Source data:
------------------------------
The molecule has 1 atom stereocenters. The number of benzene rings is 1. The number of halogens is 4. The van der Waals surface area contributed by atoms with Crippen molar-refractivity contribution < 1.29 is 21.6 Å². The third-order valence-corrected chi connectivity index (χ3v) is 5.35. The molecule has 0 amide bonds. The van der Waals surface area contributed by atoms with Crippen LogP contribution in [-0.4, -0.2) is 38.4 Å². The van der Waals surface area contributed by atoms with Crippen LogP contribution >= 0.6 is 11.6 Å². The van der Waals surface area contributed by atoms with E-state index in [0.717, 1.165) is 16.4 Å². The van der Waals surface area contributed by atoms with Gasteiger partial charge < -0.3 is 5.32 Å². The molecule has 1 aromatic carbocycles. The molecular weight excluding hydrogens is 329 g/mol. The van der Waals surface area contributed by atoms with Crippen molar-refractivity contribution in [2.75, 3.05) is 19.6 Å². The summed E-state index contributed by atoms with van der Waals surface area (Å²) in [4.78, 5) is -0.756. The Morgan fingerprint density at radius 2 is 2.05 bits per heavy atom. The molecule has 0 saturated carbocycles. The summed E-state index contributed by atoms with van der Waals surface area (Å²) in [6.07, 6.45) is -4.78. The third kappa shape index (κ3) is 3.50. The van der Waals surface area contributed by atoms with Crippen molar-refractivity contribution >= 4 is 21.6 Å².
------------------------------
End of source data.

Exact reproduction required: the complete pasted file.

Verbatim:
The molecule has 1 atom stereocenters. The number of benzene rings is 1. The number of halogens is 4. The van der Waals surface area contributed by atoms with Crippen molar-refractivity contribution < 1.29 is 21.6 Å². The third-order valence-corrected chi connectivity index (χ3v) is 5.35. The molecule has 0 amide bonds. The van der Waals surface area contributed by atoms with Crippen LogP contribution in [-0.4, -0.2) is 38.4 Å². The van der Waals surface area contributed by atoms with Crippen LogP contribution >= 0.6 is 11.6 Å². The van der Waals surface area contributed by atoms with E-state index in [0.717, 1.165) is 16.4 Å². The van der Waals surface area contributed by atoms with Gasteiger partial charge < -0.3 is 5.32 Å². The molecule has 1 aromatic carbocycles. The molecular weight excluding hydrogens is 329 g/mol. The van der Waals surface area contributed by atoms with Crippen molar-refractivity contribution in [2.75, 3.05) is 19.6 Å². The summed E-state index contributed by atoms with van der Waals surface area (Å²) in [4.78, 5) is -0.756. The Morgan fingerprint density at radius 2 is 2.05 bits per heavy atom. The molecule has 0 saturated carbocycles. The summed E-state index contributed by atoms with van der Waals surface area (Å²) in [6.07, 6.45) is -4.78. The third kappa shape index (κ3) is 3.50. The van der Waals surface area contributed by atoms with Crippen molar-refractivity contribution >= 4 is 21.6 Å².